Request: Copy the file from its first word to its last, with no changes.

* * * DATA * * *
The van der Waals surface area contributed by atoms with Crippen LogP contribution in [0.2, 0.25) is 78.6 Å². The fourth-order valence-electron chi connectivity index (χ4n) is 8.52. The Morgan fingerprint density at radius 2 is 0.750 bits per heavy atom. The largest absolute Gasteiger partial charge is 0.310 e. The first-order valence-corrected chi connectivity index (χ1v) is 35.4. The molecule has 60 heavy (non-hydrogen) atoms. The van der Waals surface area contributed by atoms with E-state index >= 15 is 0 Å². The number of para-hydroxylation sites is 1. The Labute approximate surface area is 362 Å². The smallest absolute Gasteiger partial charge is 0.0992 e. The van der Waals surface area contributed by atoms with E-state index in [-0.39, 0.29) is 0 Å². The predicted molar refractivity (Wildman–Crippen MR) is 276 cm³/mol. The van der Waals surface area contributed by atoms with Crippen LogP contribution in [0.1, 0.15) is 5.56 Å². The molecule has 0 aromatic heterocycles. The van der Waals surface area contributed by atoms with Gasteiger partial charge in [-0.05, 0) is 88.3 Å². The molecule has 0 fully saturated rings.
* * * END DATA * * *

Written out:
The van der Waals surface area contributed by atoms with Crippen LogP contribution in [0.2, 0.25) is 78.6 Å². The fourth-order valence-electron chi connectivity index (χ4n) is 8.52. The Morgan fingerprint density at radius 2 is 0.750 bits per heavy atom. The largest absolute Gasteiger partial charge is 0.310 e. The first-order valence-corrected chi connectivity index (χ1v) is 35.4. The molecule has 60 heavy (non-hydrogen) atoms. The van der Waals surface area contributed by atoms with E-state index >= 15 is 0 Å². The number of para-hydroxylation sites is 1. The Labute approximate surface area is 362 Å². The smallest absolute Gasteiger partial charge is 0.0992 e. The van der Waals surface area contributed by atoms with E-state index in [-0.39, 0.29) is 0 Å². The predicted molar refractivity (Wildman–Crippen MR) is 276 cm³/mol. The van der Waals surface area contributed by atoms with Crippen LogP contribution in [0.1, 0.15) is 5.56 Å². The molecule has 0 aromatic heterocycles. The van der Waals surface area contributed by atoms with Gasteiger partial charge in [-0.05, 0) is 88.3 Å². The molecule has 0 fully saturated rings.